Running Astrodrizzle

runastrodriz is a module to control operation of astrodrizzle which removes distortion and combines HST images in the pipeline.

Typical Usage

>>> runastrodriz.py [-fhibn] inputFilename [newpath]

Alternative Usage

>>> python
>>> from wfc3tools import runastrodriz
>>> runastrodriz.process(inputFilename,force=False,newpath=None,inmemory=False)

GUI Usage under Python

>>> python
>>> from stsci.tools import teal
>>> import wfc3tools
>>> cfg = teal.teal('runastrodriz')

PyRAF Usage

>>> epar runastrodriz

Options

If the ‘-i’ option gets specified, no intermediate products will be written out to disk. These products, instead, will be kept in memory. This includes all single drizzle products (single_sci and single_wht), median image, blot images, and crmask images. The use of this option will therefore require significantly more memory than usual to process the data.

If a value has been provided for the newpath parameter, all processing will be performed in that directory/ramdisk. The steps involved are:

  • create a temporary directory under that directory named after the input file
  • copy all files related to the input to that new directory
  • change to that new directory and run astrodrizzle
  • change back to original directory
  • move (not copy) ALL files from temp directory to original directory
  • delete temp sub-directory

The ‘-b’ option will run this task in BASIC mode without creating headerlets for each input image.

The ‘-n’ option allows the user to specify the number of cores to be used in running AstroDrizzle.

Pipeline Astrometric Calibration Description

A lot of effort goes into trying to determine the WCS solution which provides closest agreement with the GAIA astrometry frame. Combining the images successfully requires the most accurate alignment possible between all the input exposures taking into account the best available distortion model for the input exposures. Being able to compare the combined image to other exposures taken of the same field at other times, or even with other telescopes, requires that the WCS be defined to come as close to the GAIA frame as possible. The processing done by runastrodriz attempts to not only apply the most current distortion model, but also the best available pre-computed GAIA-based WCS solutions while proceeding to determine it’s own solution to the available GAIA reference stars for the field-of-view. It also performs numerous checks to see which of these solutions results in the most accurately aligned images to each other. The processing continued to attempt an alignment to GAIA using sources it identifies from the observations and checks to see if any fit was successful. Finally, it selects the WCS solution most closely aligned to GAIA that as the basis for creating the final, distorted-corrected, combined drizzle products for the set of exposures being processed.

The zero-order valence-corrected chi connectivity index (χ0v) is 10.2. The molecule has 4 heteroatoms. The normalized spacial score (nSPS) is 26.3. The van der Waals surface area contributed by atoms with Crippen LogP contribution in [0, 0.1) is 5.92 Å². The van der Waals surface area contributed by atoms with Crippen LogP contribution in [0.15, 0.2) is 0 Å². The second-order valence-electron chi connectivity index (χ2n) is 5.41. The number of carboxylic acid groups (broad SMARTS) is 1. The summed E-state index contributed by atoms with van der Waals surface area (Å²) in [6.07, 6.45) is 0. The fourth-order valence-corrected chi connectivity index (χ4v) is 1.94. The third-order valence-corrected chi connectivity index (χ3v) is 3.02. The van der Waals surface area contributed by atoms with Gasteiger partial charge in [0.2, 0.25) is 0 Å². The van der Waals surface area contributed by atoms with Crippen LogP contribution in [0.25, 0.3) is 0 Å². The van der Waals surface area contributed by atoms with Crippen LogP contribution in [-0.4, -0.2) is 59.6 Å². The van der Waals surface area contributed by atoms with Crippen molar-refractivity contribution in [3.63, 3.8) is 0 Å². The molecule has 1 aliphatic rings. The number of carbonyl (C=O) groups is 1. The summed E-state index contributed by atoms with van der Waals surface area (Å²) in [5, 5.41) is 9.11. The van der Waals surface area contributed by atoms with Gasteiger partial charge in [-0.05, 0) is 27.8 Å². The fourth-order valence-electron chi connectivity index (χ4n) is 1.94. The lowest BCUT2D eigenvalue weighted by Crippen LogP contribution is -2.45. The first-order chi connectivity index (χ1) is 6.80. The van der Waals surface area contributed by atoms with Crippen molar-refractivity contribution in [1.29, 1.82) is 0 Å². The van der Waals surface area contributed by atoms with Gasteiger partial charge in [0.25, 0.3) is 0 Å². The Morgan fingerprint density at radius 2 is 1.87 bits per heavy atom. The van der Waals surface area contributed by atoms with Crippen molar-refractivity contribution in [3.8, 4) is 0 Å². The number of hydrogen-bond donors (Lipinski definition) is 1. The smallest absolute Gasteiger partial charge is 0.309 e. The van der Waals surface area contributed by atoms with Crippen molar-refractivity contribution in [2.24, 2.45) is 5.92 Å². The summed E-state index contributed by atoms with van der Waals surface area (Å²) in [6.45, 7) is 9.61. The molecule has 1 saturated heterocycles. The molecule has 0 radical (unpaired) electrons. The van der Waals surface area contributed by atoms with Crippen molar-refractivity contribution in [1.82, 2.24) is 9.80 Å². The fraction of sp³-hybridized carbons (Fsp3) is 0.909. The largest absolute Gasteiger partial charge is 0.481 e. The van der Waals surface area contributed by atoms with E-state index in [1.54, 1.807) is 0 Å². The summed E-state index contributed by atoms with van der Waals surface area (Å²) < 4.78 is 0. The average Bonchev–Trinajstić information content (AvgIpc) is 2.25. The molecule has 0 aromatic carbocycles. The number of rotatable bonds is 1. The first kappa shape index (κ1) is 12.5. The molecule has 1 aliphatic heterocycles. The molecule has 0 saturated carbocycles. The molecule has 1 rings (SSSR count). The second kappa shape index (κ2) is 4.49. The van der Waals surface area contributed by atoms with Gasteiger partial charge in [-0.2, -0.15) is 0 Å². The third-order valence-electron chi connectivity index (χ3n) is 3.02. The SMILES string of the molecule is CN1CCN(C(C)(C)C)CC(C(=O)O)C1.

Overview

The overall logic implemented by runastrodriz to generate the final set of drizzle products involves creating multiple sets of drizzle products and ultimately selecting one as the ‘best’. The basic steps are outlined here, with following sections providing additional detail on each step.

  1. Initialization
  1. Get any defined environment variables to control processing
  2. Interpret input file
  3. Make sure all input files are in a local directory
  4. Check for DRIZCORR calibration switch in input files
  5. Create name for output log files
  6. Define lists of individual input files to be processed
  1. Run updatewcs without astrometry database update on all input exposures (FLCs? and FLTs)

  2. Generate initial default products and perform verification

    1. perform cosmic-ray identification and generate drizzle products using astrodrizzle for all sets of inputs
    2. verify relative alignment with focus index after masking out CRs
    3. if alignment fails, update trailer file with failure information
  3. If alignment is verified,

    1. copy inputs to separate sub-directory for processing
    2. run updatewcs to get a priori updates
    • apply ‘best’ apriori (not aposteriori) solution
    1. generate drizzle products for all sets of inputs (FLC and/or FLT)

    2. verify alignment using focus index on FLC or, if no FLC, FLT products

    3. if alignment fails, update trailer file with info on failure

    4. if product alignment verified:

      • copy all drizzle products to parent directory
      • copy updated input exposures to parent directory
  4. If a posteriori correction enabled,

    1. copy all inputs to separate sub-directory for processing
    2. run align to align the images
    3. generate drizzle products for all sets of inputs (FLC and/or FLT) without CR identification
    4. verify alignment using focus index on FLC or, if no FLC, FLT products
    5. determine similarity index relative to pipeline default product
    6. if either focus or similarity indicates a problem, update trailer file with info on failure
    7. if product alignment verified:
      • copy all drizzle products to parent directory